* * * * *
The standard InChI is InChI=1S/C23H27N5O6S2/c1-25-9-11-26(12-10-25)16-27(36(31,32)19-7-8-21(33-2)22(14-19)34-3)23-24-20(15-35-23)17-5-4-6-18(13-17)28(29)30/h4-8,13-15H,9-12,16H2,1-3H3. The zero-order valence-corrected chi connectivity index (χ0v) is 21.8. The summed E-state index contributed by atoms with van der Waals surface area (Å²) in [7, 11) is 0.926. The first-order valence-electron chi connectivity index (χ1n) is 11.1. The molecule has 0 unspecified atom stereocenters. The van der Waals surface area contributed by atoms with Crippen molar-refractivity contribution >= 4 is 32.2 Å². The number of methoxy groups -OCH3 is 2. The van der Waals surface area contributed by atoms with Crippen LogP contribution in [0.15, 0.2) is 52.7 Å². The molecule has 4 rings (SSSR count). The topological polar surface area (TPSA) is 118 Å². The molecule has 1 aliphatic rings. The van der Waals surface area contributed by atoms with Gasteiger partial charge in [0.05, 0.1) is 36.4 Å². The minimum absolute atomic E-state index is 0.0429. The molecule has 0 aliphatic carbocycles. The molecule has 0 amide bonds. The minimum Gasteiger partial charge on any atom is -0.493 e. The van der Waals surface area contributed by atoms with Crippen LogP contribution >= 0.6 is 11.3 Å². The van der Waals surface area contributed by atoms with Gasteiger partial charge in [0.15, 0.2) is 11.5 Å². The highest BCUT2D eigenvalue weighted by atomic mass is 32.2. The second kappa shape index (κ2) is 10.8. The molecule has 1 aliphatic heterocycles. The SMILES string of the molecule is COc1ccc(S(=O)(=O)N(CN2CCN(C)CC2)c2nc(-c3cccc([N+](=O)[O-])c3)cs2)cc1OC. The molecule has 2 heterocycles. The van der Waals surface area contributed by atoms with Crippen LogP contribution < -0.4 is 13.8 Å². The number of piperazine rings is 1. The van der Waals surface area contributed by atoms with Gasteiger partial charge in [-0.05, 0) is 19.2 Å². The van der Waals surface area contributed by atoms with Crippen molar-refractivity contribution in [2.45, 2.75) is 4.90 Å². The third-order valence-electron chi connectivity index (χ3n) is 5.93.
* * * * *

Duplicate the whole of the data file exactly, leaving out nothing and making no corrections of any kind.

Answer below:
The standard InChI is InChI=1S/C23H27N5O6S2/c1-25-9-11-26(12-10-25)16-27(36(31,32)19-7-8-21(33-2)22(14-19)34-3)23-24-20(15-35-23)17-5-4-6-18(13-17)28(29)30/h4-8,13-15H,9-12,16H2,1-3H3. The zero-order valence-corrected chi connectivity index (χ0v) is 21.8. The summed E-state index contributed by atoms with van der Waals surface area (Å²) in [7, 11) is 0.926. The first-order valence-electron chi connectivity index (χ1n) is 11.1. The molecule has 0 unspecified atom stereocenters. The van der Waals surface area contributed by atoms with Crippen molar-refractivity contribution >= 4 is 32.2 Å². The number of methoxy groups -OCH3 is 2. The van der Waals surface area contributed by atoms with Crippen LogP contribution in [0.15, 0.2) is 52.7 Å². The molecule has 4 rings (SSSR count). The topological polar surface area (TPSA) is 118 Å². The molecule has 1 aliphatic rings. The van der Waals surface area contributed by atoms with Gasteiger partial charge in [0.05, 0.1) is 36.4 Å². The minimum absolute atomic E-state index is 0.0429. The molecule has 0 aliphatic carbocycles. The molecule has 0 amide bonds. The minimum Gasteiger partial charge on any atom is -0.493 e. The van der Waals surface area contributed by atoms with Crippen LogP contribution >= 0.6 is 11.3 Å². The van der Waals surface area contributed by atoms with Gasteiger partial charge in [0.15, 0.2) is 11.5 Å². The highest BCUT2D eigenvalue weighted by atomic mass is 32.2. The second kappa shape index (κ2) is 10.8. The molecule has 1 aliphatic heterocycles. The SMILES string of the molecule is COc1ccc(S(=O)(=O)N(CN2CCN(C)CC2)c2nc(-c3cccc([N+](=O)[O-])c3)cs2)cc1OC. The molecule has 2 heterocycles. The van der Waals surface area contributed by atoms with Crippen LogP contribution < -0.4 is 13.8 Å². The number of piperazine rings is 1. The van der Waals surface area contributed by atoms with Gasteiger partial charge in [-0.05, 0) is 19.2 Å². The van der Waals surface area contributed by atoms with Crippen molar-refractivity contribution in [2.45, 2.75) is 4.90 Å². The third-order valence-electron chi connectivity index (χ3n) is 5.93.